Consent to minimally invasive tissue sampling procedures in children in Mozambique: A mixed-methods study

Consent to minimally invasive tissue sampling procedures in children in Mozambique: A mixed-methods study
Research Article
Khátia Munguambe, Maria Maixenchs, Rui Anselmo, John Blevins, Jaume Ordi, Inácio Mandomando, Robert F. Breiman, Quique Bassat, Clara Menéndez
PLoS One, 8 November 2021
Open Access
Minimally invasive tissue sampling (MITS), also named minimally invasive autopsy is a post-mortem method shown to be an acceptable proxy of the complete diagnostic autopsy. MITS improves the knowledge of causes of death (CoD) in resource-limited settings. Its implementation requires understanding the components of acceptability, including facilitators and barriers in real-case scenarios.
We undertook a mixed-methods analysis comparing anticipated (hypothetical scenario) and experienced (real-case scenario) acceptability of MITS among relatives of deceased children in Mozambique. Anticipated acceptability information was obtained from 15 interviews with relatives of deceased children. The interview focus was on whether and why they would allow the procedure on their dead child in a hypothetical scenario. Experienced acceptability data were obtained from outcomes of consent requested to relatives of 114 deceased children during MITS implementation, recorded through observations, clinical records abstraction and follow-up informal conversations with health care professionals and semi-structured interviews with relatives.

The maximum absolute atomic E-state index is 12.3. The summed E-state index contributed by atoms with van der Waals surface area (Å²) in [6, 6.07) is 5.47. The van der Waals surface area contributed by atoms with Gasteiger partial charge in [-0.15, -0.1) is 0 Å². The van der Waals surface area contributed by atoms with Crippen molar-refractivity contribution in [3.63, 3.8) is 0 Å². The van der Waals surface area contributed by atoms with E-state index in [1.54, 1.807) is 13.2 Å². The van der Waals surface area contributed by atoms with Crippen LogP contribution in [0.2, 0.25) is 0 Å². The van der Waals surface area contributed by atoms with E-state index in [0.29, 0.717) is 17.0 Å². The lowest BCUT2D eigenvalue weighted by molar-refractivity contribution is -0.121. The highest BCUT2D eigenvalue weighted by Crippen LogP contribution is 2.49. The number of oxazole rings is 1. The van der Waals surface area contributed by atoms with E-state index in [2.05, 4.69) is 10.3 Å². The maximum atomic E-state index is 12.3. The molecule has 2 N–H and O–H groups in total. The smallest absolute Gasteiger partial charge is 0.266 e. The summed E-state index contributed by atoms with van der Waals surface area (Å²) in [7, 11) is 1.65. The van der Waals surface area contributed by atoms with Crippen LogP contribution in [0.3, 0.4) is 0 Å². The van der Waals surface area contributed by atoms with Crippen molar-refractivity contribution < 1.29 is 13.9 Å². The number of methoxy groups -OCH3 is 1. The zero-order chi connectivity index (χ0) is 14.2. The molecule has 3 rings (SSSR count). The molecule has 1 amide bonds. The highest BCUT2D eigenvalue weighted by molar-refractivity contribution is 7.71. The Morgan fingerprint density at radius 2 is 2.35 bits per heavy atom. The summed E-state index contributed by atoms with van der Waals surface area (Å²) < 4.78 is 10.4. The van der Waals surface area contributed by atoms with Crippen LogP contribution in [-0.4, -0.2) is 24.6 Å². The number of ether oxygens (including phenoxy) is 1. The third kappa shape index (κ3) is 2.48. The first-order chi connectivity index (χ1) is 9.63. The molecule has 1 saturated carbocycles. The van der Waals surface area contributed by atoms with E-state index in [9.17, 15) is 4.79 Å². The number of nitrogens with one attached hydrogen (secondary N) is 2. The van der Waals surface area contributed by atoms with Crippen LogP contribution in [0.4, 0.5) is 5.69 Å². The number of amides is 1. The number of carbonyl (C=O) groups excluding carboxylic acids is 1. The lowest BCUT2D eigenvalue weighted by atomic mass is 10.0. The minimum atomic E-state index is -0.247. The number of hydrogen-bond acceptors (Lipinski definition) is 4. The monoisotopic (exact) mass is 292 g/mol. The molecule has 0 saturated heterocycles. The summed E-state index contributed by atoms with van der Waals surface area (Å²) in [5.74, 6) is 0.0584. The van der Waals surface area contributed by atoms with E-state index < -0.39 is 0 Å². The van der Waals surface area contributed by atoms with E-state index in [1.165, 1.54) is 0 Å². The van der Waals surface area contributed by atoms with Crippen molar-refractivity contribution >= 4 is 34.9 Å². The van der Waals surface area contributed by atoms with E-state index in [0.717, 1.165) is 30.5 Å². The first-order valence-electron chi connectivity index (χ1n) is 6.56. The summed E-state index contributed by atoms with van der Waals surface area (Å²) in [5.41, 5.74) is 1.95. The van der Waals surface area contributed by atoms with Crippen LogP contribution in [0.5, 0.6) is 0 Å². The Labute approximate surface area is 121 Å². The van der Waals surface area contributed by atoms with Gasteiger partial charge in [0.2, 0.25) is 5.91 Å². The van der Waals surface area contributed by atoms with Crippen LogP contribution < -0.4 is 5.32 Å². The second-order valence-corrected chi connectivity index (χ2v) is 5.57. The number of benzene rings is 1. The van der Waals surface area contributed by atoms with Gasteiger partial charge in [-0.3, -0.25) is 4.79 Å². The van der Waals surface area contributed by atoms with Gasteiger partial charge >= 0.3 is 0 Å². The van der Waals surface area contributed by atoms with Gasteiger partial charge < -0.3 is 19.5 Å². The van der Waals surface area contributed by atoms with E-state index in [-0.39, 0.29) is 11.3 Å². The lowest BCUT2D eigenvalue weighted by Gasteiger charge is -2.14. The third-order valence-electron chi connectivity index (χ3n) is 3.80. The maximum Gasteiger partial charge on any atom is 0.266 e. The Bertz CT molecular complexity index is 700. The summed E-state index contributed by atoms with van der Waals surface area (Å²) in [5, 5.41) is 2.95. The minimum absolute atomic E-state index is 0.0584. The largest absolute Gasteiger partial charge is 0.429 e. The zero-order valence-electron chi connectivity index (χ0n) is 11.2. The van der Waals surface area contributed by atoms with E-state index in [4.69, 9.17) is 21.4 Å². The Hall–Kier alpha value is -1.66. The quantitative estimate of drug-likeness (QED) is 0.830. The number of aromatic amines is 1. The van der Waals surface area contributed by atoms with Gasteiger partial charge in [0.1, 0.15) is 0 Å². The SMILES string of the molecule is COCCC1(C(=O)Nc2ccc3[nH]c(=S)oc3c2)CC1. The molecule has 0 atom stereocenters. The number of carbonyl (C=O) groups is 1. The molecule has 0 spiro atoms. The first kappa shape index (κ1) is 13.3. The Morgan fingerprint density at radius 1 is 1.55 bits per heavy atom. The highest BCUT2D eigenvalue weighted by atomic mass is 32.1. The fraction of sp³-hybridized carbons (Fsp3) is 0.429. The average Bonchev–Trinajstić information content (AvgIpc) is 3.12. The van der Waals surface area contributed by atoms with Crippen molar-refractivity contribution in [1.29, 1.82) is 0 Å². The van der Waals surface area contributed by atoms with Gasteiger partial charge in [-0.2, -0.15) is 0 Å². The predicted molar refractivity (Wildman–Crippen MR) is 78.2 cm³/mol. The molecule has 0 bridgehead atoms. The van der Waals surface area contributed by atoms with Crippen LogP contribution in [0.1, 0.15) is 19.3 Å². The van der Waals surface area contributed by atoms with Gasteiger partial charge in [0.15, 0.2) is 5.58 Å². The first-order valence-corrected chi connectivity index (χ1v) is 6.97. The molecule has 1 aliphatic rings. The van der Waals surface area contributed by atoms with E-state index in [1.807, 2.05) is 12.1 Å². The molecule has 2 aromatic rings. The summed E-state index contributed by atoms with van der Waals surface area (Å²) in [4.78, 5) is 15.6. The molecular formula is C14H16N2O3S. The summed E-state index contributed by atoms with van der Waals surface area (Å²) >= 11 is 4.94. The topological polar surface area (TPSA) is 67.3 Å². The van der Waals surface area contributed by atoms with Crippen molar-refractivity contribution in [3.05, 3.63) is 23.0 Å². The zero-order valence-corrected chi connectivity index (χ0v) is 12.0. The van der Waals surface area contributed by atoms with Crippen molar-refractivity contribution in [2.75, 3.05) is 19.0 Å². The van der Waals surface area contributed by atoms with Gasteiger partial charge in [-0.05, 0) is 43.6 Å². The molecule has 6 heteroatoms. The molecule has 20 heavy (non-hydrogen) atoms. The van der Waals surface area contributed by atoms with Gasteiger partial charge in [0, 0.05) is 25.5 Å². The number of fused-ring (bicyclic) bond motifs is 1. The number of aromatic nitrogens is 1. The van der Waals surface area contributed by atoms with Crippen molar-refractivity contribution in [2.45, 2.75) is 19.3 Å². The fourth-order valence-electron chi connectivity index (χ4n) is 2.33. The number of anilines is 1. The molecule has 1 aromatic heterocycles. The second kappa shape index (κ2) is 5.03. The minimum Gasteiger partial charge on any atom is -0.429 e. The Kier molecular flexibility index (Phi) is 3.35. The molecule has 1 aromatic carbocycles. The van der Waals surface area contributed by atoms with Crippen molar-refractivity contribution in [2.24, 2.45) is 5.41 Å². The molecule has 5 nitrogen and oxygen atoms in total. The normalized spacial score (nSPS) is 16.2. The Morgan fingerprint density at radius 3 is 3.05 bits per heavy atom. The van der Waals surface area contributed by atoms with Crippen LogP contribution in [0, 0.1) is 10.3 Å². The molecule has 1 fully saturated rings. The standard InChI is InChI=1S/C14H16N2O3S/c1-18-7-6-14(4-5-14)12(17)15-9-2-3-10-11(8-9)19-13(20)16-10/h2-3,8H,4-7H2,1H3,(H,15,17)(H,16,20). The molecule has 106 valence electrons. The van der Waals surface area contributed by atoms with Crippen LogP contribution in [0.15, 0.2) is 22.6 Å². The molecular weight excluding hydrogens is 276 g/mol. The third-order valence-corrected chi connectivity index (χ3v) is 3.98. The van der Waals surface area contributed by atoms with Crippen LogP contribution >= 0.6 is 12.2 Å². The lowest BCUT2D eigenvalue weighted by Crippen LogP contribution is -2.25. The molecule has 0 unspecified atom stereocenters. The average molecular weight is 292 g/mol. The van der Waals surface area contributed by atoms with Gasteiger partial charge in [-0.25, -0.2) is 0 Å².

Ninety-three percent of relatives indicated that they would hypothetically accept MITS on their deceased child. A key reason was knowing the CoD to take preventive actions; whereas the need to conform with the norm of immediate child burial, the secrecy of perinatal deaths, the decision-making complexity, the misalignment between MITS’ purpose and traditional values, lack of a credible reason to investigate CoD, and the impotency to resuscitate the deceased were identified as potential points of hesitancy for acceptance. The only refusing respondent linked MITS to a perception that sharing results would constitute a breach of confidentiality and the lack of value attached to CoD determination. Experienced acceptability revealed four different components: actual acceptance, health professionals’ hesitancy, relatives’ hesitancy and actual refusal, which resulted in 82% of approached relatives to agree with MITS and 79% of cases to undergo MITS. Barriers to acceptability included, among others, health professionals’ and facilities’ unpreparedness to perform MITS, the threat of not burying the child immediately, financial burden of delays, decision-making complexities and misalignment of MITS’ objectives with family values.
MITS showed high anticipated and experienced acceptability driven by the opportunity to prevent further deaths. Anticipated acceptability identified secrecy, confidentiality and complex decision-making processes as barriers, while experienced acceptability revealed family- and health facility-level logistics and practical aspects as barriers. Health-system and logistical impediments must also be considered before MITS implementation. Additionally, the multiple components of acceptability must be taken into account to make it more consistent and transferrable.

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